Review: Oaxaca in Chamblee explores depths of regional Mexican cuisine

The food at Oaxaca in Chamblee often is surprising, as well as visually beautiful. Henri Hollis/

Credit: Henri Hollis

Credit: Henri Hollis

The food at Oaxaca in Chamblee often is surprising, as well as visually beautiful. Henri Hollis/

As more Latin American restaurants open around metro Atlanta, we’re getting the opportunity to explore those countries’ diverse, multifaceted cuisines in greater depth. Oaxaca in Chamblee dives more deeply into the dishes of its namesake Mexican state than any other place in town.

By focusing on Oaxacan food with such specificity, Executive Chef Gabriel Salinas’ creativity is unleashed in a way that feels incredibly fresh. Made using ingredients mostly from Mexico, and served by a staff that seems to feel a personal connection to the food, Oaxaca’s dishes often are surprising, as well as visually beautiful.

This menu is more art house than blockbuster: Not everyone will love every dish. Still, the restaurant does seem to have something for almost anyone, and the prices are reasonable enough that diners have the latitude to explore.

Patatas bravas, salsas and esquites de vegetales are among the offerings at Oaxaca. Henri Hollis/

Credit: Henri Hollis

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Credit: Henri Hollis

Oaxaca provides some familiar items to get you started, such as the OG margarita, a salsa trio and guacamole. Rather than chips, whole, dehydrated tortillas were served with the dips. Dehydration, rather than deep-frying, gave the tortillas an incredibly light, crisp texture.

While the guacamole costs $16, it was a very generous portion of mashed avocado, onions, walnuts and lime. Scattered over the top was a tapestry of fresh herbs, radishes, jalapenos and edible flowers. It was beautiful, delicious and familiar, but with a few interesting twists.

Another shareable item, the ceviche de camaron, featured gently poached shrimp in citrus juices, and was topped with a salad of thinly shaved onions that were rendered sweet and mild by the citric acid, so they didn’t dominate the dish. Esquites de vegetales was another generously portioned dish centered on corn, an oft-maligned ingredient that enjoys a starring role on Oaxaca’s menu.

With that in mind, the next group of menu items are called masas, referring to the corn-based dough used to make tortillas and many other Latin American dishes. Included are such familiar items as gorditas and tamales, and some dishes seen less commonly in the U.S., such as tlayudas and dobladas.

The tlayuda de betabeles at Oaxaca is a crispy corn tortilla covered in roasted beets and tarragon. Henri Hollis/

Credit: Henri Hollis

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Credit: Henri Hollis

The dobladitos de pato were like saucy tacos: corn tortillas folded in half and filled with duck confit, then sauteed and covered in salsa verde, crema and Chihuahua cheese. The tender, rich duck married beautifully with the tart salsa verde in a dish that was every bit as satisfying as a plate of good enchiladas.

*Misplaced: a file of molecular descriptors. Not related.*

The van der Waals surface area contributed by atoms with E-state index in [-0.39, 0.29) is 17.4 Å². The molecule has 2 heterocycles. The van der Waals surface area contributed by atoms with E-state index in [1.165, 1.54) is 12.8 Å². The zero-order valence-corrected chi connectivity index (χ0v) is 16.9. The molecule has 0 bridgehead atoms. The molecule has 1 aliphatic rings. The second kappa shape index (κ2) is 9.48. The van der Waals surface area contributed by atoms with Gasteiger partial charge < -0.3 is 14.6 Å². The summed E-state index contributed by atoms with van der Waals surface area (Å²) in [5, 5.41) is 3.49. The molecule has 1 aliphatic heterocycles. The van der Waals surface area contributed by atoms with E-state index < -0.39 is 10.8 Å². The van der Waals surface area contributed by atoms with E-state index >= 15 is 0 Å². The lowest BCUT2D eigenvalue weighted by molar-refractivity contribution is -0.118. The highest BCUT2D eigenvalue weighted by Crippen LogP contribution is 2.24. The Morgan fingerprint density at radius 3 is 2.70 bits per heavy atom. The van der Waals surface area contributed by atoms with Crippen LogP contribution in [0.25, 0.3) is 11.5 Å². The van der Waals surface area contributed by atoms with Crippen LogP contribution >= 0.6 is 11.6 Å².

Mushroom lovers should be delighted by the flor de calabaza quesadilla, which elevated the humble fungi with a visually stunning presentation. Stuffed with mushrooms and squash blossoms, the petals of the edible flowers extended from the edges of the quesadilla, like rays of sunlight. It was a good example of how the kitchen’s attention to detail takes interesting flavor combinations to the next level through the presentation.

Also beautiful was the tlayuda de betabeles, a masa dish that leaned on the polarizing ingredients of roasted beets and whole tarragon leaves. Some might not enjoy those flavors, but the dish was well-executed and gorgeous-looking.

Oaxaca's flor de calabaza quesadilla is filled with mushrooms and squash blossoms arranged like rays of sunlight. Henri Hollis/

Credit: Henri Hollis

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Credit: Henri Hollis

The fried fish tacos at Oaxaca were excellent. Large pieces of flounder were coated in a thick, yet light, batter that was reminiscent of a chicharron. They easily were the best, most interesting fish tacos I’d tasted in years.

The service mostly was terrific, especially considering the restaurant’s prices. It did drag occasionally on our second visit, especially toward the end of the meal, but when our check finally came, the bill for four adults was just a hair over $200 before the tip.

That felt like a small price to pay for such an exhilarating exploration of Oaxacan cuisine. There are few restaurants where one can enjoy such an immersive, creative, thoughtful dining experience for less than $60 a person.


3 out of 4 stars (excellent)

Food: regional Mexican

Service: enthusiastic, eager but occasionally drags

Recommended dishes: herb guacamole, ceviche de camaron, esquites de vegetales, gorditas de chorizo y papa, dobladitos de pato, pescado frito, birria de res, carnitas de pato, papas bravas, platano macho, churros, deconstructed corn husk meringue.

Vegetarian dishes: salsas, herb guacamole, ensalada cesar, la ganadora, equites de vegetales, tlayuda de betabeles, tamal de hongos, flor de calabaza quesadilla, Mexican rice, black beans, Brussels sprouts, papas bravas, sauteed mushrooms, platano macho, churros, deconstructed corn husk meringue and cafe olla tres leches.

Alcohol: full bar

Price range: $$-$$$

Hours: 11 a.m.-10 p.m. Sundays-Thursdays; 11 a.m.-11 p.m. Fridays-Saturdays

Parking: free deck parking

MARTA: half a mile from Chamblee station

Reservations: yes

Outdoor dining: yes; large covered patio

Takeout: not recommended

Address, phone: 5255 Chamblee Industrial Blvd., Chamblee. 770-450-4805


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